Victims of medical malpractice may be wondering, “Is medical malpractice a criminal act?” In most cases, medical malpractice subjects doctors or hospitals to civil liability. In some cases, however, medical malpractice can rise to the level of a criminal act.
Medical malpractice is a serious problem in this country. In fact, new data indicates that medical mistakes are currently the third leading cause of death, behind heart disease and cancer.
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Is Medical Malpractice a Criminal Act?
Medical malpractice is the failure of a doctor, hospital, or other healthcare provider to adhere to the appropriate standard of care. It’s most often a civil action in which the victim may be able to recover compensation. Damages that he or she may receive include medical expenses, lost wages, household services, pain and suffering, permanent disability, and disfigurement.
Criminal Medical Malpractice Cases
But, in some extreme cases, medical malpractice may also amount to a criminal offense. For instance, medical malpractice could be considered manslaughter – which is the unlawful killing of a person without malice – if the doctor’s conduct was grossly negligent. For instance, Dr. Conrad Murray was convicted of involuntary manslaughter in 2011 for his role in Michael Jackson’s death in administering legal doses of medication.
Is Medical Malpractice a Civil or Criminal Case?
Medical malpractice sometimes involves the crime of health care or medical malpractice fraud as well. Doctors and hospitals perform tens of thousands of unnecessary medical procedures each year. Sadly, many unsuspecting patients undergo these procedures as a part of a fraudulent scheme by unscrupulous doctors. Many times, doctors and hospitals profit from unnecessary medical procedures. Insurers, like Medicare, Medicaid, and private insurance companies, pay the hospitals for longer stays and extra care that patients need to treat preventable surgical complications. Unfortunately, this gives unscrupulous hospitals a financial incentive to persuade patients to undergo unnecessary procedures.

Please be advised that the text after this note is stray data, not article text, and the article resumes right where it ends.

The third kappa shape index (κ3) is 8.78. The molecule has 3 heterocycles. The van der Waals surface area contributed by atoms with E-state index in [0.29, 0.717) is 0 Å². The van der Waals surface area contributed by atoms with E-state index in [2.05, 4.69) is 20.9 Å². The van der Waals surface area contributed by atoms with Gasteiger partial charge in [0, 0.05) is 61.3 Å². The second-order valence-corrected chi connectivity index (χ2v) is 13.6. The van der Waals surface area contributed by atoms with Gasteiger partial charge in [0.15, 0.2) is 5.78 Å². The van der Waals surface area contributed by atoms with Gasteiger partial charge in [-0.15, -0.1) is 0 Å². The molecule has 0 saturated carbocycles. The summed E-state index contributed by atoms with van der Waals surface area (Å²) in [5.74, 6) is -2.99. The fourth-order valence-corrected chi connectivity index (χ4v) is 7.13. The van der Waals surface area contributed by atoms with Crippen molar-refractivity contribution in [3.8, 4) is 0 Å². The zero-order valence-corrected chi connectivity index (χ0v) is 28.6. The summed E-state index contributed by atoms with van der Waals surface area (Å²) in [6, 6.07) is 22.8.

A Chicago Tribune article highlights a new study based on a detailed analysis of the records of 34,256 people who had surgery in 2010 at one of 12 hospitals run by Texas Health Resources. The study showed that, of those patients, 1,820 had one or more preventable complications, which quadrupled the length of their median hospital stay to 14 days and increased hospital revenue by $30,500 on average.
When Does Malpractice Become Fraud?
In some cases, the unnecessary medical procedures are the result of inadequate training. But if the unnecessary procedures are the result of a fraudulent scheme to increase profits, the hospital and participating doctors may be guilty of fraud, in addition to civil medical malpractice liability. For instance, several doctors have been convicted of federal fraud charges related to the insertion of unnecessary cardiac stents. In 2013, the owner and three other executives of the now-closed Sacred Heart Hospital, along with four of the hospital’s doctors, n federal charges of Medicare fraud by paying and receiving kickbacks for the referral of Medicare and Medicaid patients – a scheme that also allegedly involved unnecessary medical procedures such as tracheotomies.
Research has been done on medical malpractice and its payouts. You can read about those findings and the proposals made to lower health care costs here.
How Our Chicago Injury Lawyers Can Help
At Ankin Law, a Chicago medical malpractice lawyer focuses on representing the victims of medical malpractice in lawsuits against negligent doctors, hospitals, and other health care providers. We have considerable experience and familiarity with medical malpractice cases. We can determine whether the medical malpractice may involve criminal charges in addition to civil charges and help you file the appropriate legal actions to protect your legal rights.
If you or a loved one has been the victim of medical malpractice, contact our office at (312) 600-0000 to schedule a free consultation with one of our skilled Chicago medical malpractice attorneys.
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